The “Anschluss” (Annexation) 1938 is not only an anchor point in the architecture of the historical memory of Austria, but also in the relationship between Austria and Germany. In 1938, it was celebrated surely by the vast majority as the fulfillment of German National dreams, when in 1945 the radical reinterpretation of March 1938 ensued as the beginning of the seven-year-long oppression of the “Austrian people” by the Prussian militarism. Today the victim-theory counts as an expression of Austrian historical amnesia – in contrast to the Federal Republic of Germany, which defined itself from the start through their examination of the National Socialist past. And today? Are we as Europeans more relaxed in the dealings with our “great” neighbor? And how does the great neighbor view us?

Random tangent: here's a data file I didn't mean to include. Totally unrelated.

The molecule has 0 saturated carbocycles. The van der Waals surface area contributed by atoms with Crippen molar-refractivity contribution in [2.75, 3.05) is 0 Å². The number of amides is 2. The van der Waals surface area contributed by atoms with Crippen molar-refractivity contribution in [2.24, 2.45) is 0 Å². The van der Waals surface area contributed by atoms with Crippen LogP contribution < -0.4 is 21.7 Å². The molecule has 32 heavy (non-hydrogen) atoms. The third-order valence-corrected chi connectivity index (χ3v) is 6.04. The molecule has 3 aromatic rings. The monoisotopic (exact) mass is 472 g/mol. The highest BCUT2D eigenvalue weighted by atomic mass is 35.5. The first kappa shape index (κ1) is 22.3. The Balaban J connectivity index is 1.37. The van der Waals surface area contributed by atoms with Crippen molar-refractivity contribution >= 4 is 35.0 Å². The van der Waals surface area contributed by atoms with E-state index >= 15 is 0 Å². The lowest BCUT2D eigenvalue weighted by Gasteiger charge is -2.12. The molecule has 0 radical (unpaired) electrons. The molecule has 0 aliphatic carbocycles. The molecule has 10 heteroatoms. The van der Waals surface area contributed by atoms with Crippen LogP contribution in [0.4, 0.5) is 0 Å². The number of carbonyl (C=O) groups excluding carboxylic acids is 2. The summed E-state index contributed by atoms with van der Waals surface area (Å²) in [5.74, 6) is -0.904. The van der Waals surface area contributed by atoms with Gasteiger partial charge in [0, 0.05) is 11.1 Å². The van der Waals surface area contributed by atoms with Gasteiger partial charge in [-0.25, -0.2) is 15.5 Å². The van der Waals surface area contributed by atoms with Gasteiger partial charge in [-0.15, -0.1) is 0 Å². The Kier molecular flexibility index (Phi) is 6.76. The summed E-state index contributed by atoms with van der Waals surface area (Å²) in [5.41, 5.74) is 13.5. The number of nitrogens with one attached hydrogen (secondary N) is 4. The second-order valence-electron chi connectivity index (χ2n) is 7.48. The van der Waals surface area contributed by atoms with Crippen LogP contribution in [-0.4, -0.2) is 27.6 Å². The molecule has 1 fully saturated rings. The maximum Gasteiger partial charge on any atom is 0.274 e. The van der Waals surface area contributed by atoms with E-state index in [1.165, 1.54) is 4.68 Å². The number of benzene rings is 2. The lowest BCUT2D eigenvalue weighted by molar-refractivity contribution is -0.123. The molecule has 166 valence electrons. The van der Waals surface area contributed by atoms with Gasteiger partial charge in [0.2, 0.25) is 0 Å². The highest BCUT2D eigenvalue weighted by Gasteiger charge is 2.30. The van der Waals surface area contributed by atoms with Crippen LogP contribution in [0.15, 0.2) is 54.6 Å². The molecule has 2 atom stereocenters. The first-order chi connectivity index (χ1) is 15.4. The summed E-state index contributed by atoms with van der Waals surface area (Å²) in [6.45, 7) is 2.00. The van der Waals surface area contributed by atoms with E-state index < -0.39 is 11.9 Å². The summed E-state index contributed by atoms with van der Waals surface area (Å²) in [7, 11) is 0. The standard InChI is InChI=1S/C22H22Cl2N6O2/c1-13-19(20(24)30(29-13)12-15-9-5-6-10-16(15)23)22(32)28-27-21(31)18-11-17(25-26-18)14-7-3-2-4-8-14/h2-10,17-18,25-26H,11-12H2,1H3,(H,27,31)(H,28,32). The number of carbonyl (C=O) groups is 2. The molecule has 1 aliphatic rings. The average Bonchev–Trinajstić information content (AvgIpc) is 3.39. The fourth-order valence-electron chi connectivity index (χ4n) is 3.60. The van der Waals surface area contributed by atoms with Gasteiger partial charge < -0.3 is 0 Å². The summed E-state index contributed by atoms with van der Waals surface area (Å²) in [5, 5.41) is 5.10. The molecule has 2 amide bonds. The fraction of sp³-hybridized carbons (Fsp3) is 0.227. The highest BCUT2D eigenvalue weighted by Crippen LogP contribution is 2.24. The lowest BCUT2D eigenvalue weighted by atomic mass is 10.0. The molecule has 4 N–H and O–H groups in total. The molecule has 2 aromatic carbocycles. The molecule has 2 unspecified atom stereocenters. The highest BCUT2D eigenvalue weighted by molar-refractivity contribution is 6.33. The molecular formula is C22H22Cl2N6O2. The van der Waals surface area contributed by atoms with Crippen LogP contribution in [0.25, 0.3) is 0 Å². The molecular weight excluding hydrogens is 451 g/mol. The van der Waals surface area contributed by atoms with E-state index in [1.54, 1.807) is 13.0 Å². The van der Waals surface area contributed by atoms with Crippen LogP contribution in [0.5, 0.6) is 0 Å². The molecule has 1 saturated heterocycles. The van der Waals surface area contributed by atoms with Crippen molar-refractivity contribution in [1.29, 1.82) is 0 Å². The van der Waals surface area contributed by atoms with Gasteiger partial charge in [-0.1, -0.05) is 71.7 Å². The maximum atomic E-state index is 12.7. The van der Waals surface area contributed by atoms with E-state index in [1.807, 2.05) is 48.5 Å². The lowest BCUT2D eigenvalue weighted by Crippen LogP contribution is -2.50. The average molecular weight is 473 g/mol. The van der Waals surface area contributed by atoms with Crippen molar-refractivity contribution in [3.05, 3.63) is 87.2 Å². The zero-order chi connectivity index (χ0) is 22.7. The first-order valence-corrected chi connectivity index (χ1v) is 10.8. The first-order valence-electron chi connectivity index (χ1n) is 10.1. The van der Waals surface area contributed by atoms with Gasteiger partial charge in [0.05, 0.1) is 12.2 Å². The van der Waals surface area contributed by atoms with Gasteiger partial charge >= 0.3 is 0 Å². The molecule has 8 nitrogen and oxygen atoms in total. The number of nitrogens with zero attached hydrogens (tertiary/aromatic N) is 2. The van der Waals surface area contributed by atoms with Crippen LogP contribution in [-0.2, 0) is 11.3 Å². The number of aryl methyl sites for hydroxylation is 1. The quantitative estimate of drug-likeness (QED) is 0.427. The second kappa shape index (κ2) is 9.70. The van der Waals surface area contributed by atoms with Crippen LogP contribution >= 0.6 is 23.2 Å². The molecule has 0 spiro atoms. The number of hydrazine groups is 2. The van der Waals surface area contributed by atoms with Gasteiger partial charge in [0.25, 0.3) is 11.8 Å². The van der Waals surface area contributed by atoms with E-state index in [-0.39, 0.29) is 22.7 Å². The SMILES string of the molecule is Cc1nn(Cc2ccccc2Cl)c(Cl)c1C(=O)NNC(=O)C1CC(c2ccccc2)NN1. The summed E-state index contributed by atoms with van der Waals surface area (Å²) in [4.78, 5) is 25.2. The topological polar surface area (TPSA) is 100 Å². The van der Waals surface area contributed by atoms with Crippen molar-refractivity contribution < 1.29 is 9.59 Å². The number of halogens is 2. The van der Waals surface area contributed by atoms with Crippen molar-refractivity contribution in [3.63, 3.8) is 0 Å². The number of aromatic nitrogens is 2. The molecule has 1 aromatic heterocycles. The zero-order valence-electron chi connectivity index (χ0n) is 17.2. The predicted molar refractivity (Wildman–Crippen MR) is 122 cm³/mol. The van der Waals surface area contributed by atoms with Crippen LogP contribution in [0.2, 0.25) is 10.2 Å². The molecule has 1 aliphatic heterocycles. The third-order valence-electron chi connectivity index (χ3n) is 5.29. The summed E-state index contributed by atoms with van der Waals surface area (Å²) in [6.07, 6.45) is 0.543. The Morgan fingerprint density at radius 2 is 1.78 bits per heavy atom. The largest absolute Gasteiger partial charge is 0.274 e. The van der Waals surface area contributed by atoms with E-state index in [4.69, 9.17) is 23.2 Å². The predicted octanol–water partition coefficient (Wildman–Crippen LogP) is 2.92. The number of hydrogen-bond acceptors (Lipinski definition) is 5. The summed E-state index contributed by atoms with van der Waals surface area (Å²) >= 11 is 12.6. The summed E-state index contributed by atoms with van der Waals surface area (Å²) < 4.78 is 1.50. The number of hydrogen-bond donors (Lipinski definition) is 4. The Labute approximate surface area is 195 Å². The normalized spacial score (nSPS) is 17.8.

Priv.Doz. Mag. Dr.phil. Heidemarie Uhl (*1956 Feldbach, lives in Vienna) is an historian at the IKT Institute of Culture Studies and Theatre History at the Austrian Academy of Sciences and a lecturer at the Universities of Vienna and Graz. Her research focus lies, in the frame of memory studies, on National Socialism, Second World War, and the Holocaust in the Austrian memory. She has taught at the Hebrew University Jerusalem, the University of Strasbourg, the AUB Andrassy University Budapest and Stanford University. She is a member of the Austrian delegation to the IHRA “International Holocaust Remembrance Alliance”, and of the expert commission of the Brandenburg Memorials Foundation. Moreover, Uhl is vice chairperson of the international scientific advisory board of the “Haus der Geschichte” (The House of Austrian History) Austria and the military history memorial commission at the BM:LV (Federal Ministry of Defense). Furthermore, she is chair person at the commission for the construction of memorial signs and commemorations of the city of Vienna.